Despite claims that blockchain technologies are 5 to 10 years away from transformational impact, in actual fact, the industry has been making a headstart in the tokenizing and lending space. It is in itself a transformational feat to observe digital assets being accepted as collateral which has not happened prior to the advent of the technology. In 1 to 2 years, we will begin to see the tokenization of illiquid assets such as airplanes and ships with possible trading amongst accredited parties. This newfound liquidity will propel growth for industries who have traditionally had a heavier reliance on credit lines. In the future, with the capability to collateralize digital assets as loans in a peer to peer manner, the hardest puzzle to solve will be legal. In that aspect, the flow of legal talent will be welcome to tackle legal challenges, whether in the recognition of digital assets as possession, innovation in the KYC/AML machine learning solutions, or the formalization of smart contract language as a legal language.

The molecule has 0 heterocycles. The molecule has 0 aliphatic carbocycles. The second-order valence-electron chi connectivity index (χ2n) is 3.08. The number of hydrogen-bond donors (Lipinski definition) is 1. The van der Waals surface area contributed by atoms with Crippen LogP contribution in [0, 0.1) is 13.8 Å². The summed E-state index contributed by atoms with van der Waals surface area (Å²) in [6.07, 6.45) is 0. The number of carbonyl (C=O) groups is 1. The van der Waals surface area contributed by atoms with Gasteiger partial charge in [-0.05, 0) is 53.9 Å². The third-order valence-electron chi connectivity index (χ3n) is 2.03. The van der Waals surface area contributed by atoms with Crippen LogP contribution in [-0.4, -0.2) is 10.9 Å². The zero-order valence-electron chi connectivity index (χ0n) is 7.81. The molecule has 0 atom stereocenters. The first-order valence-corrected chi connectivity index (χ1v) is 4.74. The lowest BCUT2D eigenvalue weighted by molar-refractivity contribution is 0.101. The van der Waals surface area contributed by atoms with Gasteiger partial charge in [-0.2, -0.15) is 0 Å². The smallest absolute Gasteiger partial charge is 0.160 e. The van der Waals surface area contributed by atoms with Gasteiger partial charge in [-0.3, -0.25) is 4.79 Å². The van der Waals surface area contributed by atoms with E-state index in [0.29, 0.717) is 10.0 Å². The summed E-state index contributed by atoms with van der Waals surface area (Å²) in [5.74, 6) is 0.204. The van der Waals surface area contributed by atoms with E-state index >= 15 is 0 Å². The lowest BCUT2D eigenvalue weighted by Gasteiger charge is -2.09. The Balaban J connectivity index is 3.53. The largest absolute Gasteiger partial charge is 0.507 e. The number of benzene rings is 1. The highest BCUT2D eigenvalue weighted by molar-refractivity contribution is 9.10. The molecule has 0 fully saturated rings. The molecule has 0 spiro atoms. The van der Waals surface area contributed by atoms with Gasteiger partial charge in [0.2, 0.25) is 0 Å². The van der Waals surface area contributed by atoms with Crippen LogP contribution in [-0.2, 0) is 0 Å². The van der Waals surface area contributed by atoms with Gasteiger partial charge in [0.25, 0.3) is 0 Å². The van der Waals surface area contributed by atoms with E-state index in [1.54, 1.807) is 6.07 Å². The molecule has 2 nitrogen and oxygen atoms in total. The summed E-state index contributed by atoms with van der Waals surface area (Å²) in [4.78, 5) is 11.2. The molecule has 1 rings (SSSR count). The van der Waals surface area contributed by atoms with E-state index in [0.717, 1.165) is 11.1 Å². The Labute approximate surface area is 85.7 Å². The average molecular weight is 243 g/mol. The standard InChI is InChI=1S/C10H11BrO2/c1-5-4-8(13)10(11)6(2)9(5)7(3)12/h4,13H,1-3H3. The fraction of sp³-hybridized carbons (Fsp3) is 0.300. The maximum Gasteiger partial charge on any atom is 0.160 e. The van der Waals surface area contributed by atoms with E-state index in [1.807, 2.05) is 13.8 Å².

Each generation is championed by its own idealistic community, which while admittedly rambunctious at times, shares an exuberance stemming from a sense of wanting to change the world. Instead of an easy dismissal of such efforts, the ideal scenario would be for the generation before to guide and chaperone the younger wave, allowing their experiences to be shared and passed down effectively. The younger generation will also need to be patient in knowing that the adoption of any new technology is not instantaneous, and to acknowledge that disruption takes time. It is only via a common ground bridged by mutual understanding can the symbiotic relationship between both generations work.